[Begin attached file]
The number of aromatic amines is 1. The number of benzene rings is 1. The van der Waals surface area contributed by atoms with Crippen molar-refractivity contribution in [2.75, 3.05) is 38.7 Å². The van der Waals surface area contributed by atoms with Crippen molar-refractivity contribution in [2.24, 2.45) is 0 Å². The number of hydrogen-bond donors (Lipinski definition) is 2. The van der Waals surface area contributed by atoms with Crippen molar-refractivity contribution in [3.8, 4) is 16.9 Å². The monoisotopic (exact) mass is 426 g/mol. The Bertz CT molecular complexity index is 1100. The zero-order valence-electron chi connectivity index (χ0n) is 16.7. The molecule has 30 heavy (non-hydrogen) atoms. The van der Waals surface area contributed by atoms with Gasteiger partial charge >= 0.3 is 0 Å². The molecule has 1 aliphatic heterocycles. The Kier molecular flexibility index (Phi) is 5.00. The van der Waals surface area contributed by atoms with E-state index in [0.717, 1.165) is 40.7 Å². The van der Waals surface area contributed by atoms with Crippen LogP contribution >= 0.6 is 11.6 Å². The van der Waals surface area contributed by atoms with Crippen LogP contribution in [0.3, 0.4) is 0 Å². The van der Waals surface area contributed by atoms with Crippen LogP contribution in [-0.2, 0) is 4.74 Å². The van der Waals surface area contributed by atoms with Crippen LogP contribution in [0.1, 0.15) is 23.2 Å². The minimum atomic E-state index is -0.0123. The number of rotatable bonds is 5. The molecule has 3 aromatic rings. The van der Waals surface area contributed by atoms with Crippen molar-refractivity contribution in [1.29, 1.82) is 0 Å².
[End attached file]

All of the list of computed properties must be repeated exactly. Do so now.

The number of aromatic amines is 1. The number of benzene rings is 1. The van der Waals surface area contributed by atoms with Crippen molar-refractivity contribution in [2.75, 3.05) is 38.7 Å². The van der Waals surface area contributed by atoms with Crippen molar-refractivity contribution in [2.24, 2.45) is 0 Å². The number of hydrogen-bond donors (Lipinski definition) is 2. The van der Waals surface area contributed by atoms with Crippen molar-refractivity contribution in [3.8, 4) is 16.9 Å². The monoisotopic (exact) mass is 426 g/mol. The Bertz CT molecular complexity index is 1100. The zero-order valence-electron chi connectivity index (χ0n) is 16.7. The molecule has 30 heavy (non-hydrogen) atoms. The van der Waals surface area contributed by atoms with Gasteiger partial charge >= 0.3 is 0 Å². The molecule has 1 aliphatic heterocycles. The Kier molecular flexibility index (Phi) is 5.00. The van der Waals surface area contributed by atoms with E-state index in [0.717, 1.165) is 40.7 Å². The van der Waals surface area contributed by atoms with Crippen LogP contribution >= 0.6 is 11.6 Å². The van der Waals surface area contributed by atoms with Crippen LogP contribution in [0.3, 0.4) is 0 Å². The van der Waals surface area contributed by atoms with Crippen LogP contribution in [-0.2, 0) is 4.74 Å². The van der Waals surface area contributed by atoms with Crippen LogP contribution in [0.1, 0.15) is 23.2 Å². The minimum atomic E-state index is -0.0123. The number of rotatable bonds is 5. The molecule has 3 aromatic rings. The van der Waals surface area contributed by atoms with Crippen molar-refractivity contribution in [1.29, 1.82) is 0 Å².